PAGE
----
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TODAY AT LOGOS
6 February 2015
After a few weeks of not-very-busy days at Logos, today was pretty steady for both Sandy, in the morning, and me in the afternoon. Susan said we made nearly $400 for the day.
The first person in the store for me after Sandy left was a very tall woman dressed in shorts, despite the chill outside. She had a panda bear back pack and started checking the Fantasy section when suddenly she came to ask me if we had a bathroom. Ours is for the employees and really not fit for the general public, so I directed her to a building across the street and she raced out the door. I didn't expect her to return, but she did later (though still didn't buy anything).
Next was a mom, who rushed in asking if we had kids' books. I showed her the kids' room and she went in there while her mother was outside with a baby in a stroller and two dogs, a little fluffy on and a big Lab, on a leash. Mom came out with a stack of books, asking me how much they cost (apparently the price tag on the back was too subtle for her). She put most of them back, but did buy two, one of which was about cows learning how to type and leaving messages for their farmer. I was sorry I hadn't seen that. I would like to know how cloven hoofed animals learn to type.
Then one of the other volunteers came in with her mother, who looked around and said "so this is where you work." They bought a book on quilting because apparently the daughter was going to start learning how to quilt and Mom had given all of her books away to her sister years ago.
A middle aged guy with long hair and a full beard was looking for a book called "Maps to Ecstasy," by Gabriella Roth. It's about healing through dance. I directed him to our Personal Growth section but he didn't find it and left.
A tall, guy, neatly dressed in slacks and a blue sweater with the most highly polished shoes I'd seen in awhile strode in purposefully, went straight to the literature section, plucked two books by Herman Hesse, paid for them and was out of the store in less than 5 minutes.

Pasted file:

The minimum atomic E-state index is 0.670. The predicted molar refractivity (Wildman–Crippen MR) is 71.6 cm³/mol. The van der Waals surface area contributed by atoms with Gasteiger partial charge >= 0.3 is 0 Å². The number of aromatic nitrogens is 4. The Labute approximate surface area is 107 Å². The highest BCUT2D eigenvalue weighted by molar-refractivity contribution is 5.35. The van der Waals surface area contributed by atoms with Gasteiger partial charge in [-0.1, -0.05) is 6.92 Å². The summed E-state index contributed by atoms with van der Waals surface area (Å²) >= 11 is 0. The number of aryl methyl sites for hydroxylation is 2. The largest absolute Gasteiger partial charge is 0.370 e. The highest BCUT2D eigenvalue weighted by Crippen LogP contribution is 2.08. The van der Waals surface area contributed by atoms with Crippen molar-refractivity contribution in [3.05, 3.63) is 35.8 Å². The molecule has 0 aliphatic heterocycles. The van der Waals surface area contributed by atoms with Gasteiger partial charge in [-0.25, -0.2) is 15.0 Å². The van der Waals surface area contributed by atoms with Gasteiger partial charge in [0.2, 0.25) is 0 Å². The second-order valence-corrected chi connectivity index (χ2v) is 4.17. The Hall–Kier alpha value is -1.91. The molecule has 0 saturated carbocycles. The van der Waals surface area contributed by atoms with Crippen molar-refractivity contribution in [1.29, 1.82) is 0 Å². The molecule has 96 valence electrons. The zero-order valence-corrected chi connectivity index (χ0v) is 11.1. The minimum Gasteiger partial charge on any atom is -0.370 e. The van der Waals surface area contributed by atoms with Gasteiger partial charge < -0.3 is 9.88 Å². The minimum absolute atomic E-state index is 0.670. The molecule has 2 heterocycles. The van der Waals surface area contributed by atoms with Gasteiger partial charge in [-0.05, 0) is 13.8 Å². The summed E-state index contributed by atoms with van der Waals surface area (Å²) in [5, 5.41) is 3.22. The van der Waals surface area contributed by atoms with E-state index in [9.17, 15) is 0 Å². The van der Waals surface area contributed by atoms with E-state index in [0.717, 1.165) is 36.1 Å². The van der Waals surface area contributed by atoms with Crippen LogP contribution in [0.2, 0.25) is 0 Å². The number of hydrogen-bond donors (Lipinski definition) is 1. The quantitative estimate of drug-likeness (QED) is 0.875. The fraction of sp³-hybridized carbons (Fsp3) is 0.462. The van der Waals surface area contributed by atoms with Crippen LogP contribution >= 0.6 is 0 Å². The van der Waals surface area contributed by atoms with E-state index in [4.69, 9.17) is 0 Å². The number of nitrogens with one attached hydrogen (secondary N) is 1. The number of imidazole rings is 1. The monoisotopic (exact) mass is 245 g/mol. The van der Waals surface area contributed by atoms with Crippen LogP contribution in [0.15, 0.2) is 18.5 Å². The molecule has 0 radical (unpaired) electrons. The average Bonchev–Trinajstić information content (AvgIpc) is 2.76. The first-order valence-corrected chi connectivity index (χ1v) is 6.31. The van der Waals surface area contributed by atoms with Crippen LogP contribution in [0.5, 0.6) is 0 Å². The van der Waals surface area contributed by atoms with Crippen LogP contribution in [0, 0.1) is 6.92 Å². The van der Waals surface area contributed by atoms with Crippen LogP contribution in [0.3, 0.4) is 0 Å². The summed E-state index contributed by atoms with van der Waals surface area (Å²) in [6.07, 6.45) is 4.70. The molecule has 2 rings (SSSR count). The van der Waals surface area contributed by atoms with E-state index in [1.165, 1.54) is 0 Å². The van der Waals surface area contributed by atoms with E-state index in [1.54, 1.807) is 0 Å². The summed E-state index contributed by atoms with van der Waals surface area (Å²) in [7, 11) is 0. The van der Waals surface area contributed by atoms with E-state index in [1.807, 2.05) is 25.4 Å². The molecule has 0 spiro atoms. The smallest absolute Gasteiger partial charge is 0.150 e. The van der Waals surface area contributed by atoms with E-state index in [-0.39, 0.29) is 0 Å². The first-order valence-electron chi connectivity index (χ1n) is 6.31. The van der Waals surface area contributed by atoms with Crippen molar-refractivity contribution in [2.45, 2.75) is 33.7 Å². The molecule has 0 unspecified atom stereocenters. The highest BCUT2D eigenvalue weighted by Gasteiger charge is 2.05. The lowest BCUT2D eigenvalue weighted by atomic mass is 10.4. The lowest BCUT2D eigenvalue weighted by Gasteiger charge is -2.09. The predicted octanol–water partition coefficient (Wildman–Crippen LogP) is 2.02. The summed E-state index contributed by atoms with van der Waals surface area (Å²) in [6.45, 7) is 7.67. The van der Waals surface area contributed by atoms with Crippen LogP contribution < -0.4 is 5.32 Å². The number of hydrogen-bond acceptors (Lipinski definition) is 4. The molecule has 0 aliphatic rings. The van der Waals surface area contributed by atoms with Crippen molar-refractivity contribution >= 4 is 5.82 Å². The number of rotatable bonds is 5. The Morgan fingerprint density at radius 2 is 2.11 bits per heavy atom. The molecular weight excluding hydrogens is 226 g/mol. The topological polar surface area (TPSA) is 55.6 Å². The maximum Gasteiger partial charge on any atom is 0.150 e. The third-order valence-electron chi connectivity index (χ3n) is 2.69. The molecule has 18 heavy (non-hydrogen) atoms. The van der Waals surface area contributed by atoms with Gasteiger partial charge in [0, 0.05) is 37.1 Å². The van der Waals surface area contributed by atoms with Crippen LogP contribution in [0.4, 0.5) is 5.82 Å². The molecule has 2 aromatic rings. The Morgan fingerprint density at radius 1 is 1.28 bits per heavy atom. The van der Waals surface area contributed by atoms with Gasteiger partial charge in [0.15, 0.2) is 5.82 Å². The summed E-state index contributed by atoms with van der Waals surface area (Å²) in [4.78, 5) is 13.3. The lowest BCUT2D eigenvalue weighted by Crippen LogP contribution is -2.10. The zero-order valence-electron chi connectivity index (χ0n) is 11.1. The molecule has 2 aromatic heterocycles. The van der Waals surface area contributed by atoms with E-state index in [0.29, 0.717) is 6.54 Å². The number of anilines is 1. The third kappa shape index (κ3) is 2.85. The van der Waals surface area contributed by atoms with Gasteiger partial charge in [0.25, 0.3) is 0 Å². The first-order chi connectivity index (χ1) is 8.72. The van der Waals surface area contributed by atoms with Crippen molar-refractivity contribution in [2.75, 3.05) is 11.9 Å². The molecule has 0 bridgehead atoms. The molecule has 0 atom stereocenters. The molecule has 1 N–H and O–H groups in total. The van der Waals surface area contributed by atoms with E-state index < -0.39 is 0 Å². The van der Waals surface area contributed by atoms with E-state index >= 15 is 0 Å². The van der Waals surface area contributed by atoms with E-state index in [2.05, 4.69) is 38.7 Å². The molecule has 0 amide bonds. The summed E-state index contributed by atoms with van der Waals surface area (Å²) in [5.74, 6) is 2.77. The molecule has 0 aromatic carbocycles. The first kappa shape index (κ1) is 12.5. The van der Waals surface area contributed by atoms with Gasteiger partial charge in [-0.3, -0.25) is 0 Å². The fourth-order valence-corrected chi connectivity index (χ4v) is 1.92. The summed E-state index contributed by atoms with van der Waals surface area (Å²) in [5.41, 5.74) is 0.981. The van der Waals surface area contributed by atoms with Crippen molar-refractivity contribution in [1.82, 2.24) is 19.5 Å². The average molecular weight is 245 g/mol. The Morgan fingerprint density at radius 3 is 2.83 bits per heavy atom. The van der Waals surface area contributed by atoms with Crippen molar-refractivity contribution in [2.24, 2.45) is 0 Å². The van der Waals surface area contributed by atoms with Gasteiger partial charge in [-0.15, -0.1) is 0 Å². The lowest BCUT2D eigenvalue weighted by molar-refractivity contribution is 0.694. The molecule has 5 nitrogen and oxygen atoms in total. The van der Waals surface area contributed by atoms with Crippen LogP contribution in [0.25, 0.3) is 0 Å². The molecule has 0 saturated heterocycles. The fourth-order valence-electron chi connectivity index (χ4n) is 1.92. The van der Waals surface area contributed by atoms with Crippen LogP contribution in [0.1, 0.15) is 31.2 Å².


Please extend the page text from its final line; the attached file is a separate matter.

A chubby woman who reminded me of me, dressed in baggy sweat pants, a chartreuse t-shirt, a baggy blue sweater and athletic shoes came in with an armload that consisted of newspapers and a bag of chips which she kept rearranging because it seemed like it was going to fall. She started looking through Personal Growth. She was very pleasant and happy looking, but didn't find anything to interest her today.
Next a dad with 2 kids and a mom with 1 kid came in, one after the other and went to the children's room. The kids were all very excited. The mom and her son chose books first and came out to pay. He handed me his book to ring up, with sparkly eyes and a smile on his dirty face. When I handed it back to him, he clasped it like I'd just given him a million dollars and they left.
Then the dad came out with his two kids, each with a book. His daughter (4-1/2 years old, she told me) had "Queen Bea" and the boy had a book on ships. He told me he likes boats "even plastic ones." They were thrilled when I told them they could each take bookmarks.